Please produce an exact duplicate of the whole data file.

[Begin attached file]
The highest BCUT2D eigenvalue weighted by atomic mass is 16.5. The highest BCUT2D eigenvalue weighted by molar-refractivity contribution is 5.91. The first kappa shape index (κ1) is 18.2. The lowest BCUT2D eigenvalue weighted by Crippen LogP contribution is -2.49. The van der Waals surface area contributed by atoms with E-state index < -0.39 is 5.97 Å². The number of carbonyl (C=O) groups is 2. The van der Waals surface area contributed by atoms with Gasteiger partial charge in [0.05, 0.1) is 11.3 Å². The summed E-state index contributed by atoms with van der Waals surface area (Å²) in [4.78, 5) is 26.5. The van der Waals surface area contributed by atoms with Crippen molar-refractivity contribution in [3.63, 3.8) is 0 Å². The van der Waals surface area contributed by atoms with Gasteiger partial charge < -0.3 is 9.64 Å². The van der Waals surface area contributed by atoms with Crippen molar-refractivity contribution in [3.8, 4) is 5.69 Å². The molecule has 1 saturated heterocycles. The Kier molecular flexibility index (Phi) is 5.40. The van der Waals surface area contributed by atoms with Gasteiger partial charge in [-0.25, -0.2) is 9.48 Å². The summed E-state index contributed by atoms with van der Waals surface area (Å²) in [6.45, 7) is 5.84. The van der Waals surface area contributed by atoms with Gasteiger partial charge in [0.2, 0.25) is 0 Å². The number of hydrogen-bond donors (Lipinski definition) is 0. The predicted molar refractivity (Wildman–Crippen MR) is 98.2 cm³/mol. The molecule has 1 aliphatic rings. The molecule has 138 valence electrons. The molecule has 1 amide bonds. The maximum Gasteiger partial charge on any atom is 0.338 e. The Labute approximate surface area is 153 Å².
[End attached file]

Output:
The highest BCUT2D eigenvalue weighted by atomic mass is 16.5. The highest BCUT2D eigenvalue weighted by molar-refractivity contribution is 5.91. The first kappa shape index (κ1) is 18.2. The lowest BCUT2D eigenvalue weighted by Crippen LogP contribution is -2.49. The van der Waals surface area contributed by atoms with E-state index < -0.39 is 5.97 Å². The number of carbonyl (C=O) groups is 2. The van der Waals surface area contributed by atoms with Gasteiger partial charge in [0.05, 0.1) is 11.3 Å². The summed E-state index contributed by atoms with van der Waals surface area (Å²) in [4.78, 5) is 26.5. The van der Waals surface area contributed by atoms with Crippen molar-refractivity contribution in [3.63, 3.8) is 0 Å². The van der Waals surface area contributed by atoms with Gasteiger partial charge < -0.3 is 9.64 Å². The van der Waals surface area contributed by atoms with Crippen molar-refractivity contribution in [3.8, 4) is 5.69 Å². The molecule has 1 saturated heterocycles. The Kier molecular flexibility index (Phi) is 5.40. The van der Waals surface area contributed by atoms with Gasteiger partial charge in [-0.25, -0.2) is 9.48 Å². The summed E-state index contributed by atoms with van der Waals surface area (Å²) in [6.45, 7) is 5.84. The van der Waals surface area contributed by atoms with Gasteiger partial charge in [0.2, 0.25) is 0 Å². The number of hydrogen-bond donors (Lipinski definition) is 0. The predicted molar refractivity (Wildman–Crippen MR) is 98.2 cm³/mol. The molecule has 1 aliphatic rings. The molecule has 138 valence electrons. The molecule has 1 amide bonds. The maximum Gasteiger partial charge on any atom is 0.338 e. The Labute approximate surface area is 153 Å².